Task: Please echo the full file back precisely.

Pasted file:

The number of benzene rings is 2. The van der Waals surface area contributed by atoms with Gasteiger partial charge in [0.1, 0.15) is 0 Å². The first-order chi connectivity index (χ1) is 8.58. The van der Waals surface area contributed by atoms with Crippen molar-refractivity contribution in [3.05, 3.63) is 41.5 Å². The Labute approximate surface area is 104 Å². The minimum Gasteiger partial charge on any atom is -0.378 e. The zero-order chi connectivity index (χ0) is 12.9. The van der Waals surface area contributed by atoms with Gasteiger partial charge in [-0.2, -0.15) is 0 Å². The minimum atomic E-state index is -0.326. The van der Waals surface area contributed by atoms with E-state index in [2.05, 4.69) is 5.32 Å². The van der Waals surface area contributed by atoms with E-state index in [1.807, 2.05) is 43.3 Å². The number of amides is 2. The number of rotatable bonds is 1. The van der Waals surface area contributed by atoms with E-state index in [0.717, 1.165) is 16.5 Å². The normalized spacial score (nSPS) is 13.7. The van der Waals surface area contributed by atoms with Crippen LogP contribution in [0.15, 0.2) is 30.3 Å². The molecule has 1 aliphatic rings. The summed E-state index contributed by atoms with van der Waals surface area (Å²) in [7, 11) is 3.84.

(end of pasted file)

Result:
The number of benzene rings is 2. The van der Waals surface area contributed by atoms with Gasteiger partial charge in [0.1, 0.15) is 0 Å². The first-order chi connectivity index (χ1) is 8.58. The van der Waals surface area contributed by atoms with Crippen molar-refractivity contribution in [3.05, 3.63) is 41.5 Å². The Labute approximate surface area is 104 Å². The minimum Gasteiger partial charge on any atom is -0.378 e. The zero-order chi connectivity index (χ0) is 12.9. The van der Waals surface area contributed by atoms with Gasteiger partial charge in [-0.2, -0.15) is 0 Å². The minimum atomic E-state index is -0.326. The van der Waals surface area contributed by atoms with E-state index in [2.05, 4.69) is 5.32 Å². The van der Waals surface area contributed by atoms with E-state index in [1.807, 2.05) is 43.3 Å². The number of amides is 2. The number of rotatable bonds is 1. The van der Waals surface area contributed by atoms with E-state index in [0.717, 1.165) is 16.5 Å². The normalized spacial score (nSPS) is 13.7. The van der Waals surface area contributed by atoms with Crippen LogP contribution in [0.15, 0.2) is 30.3 Å². The molecule has 1 aliphatic rings. The summed E-state index contributed by atoms with van der Waals surface area (Å²) in [7, 11) is 3.84.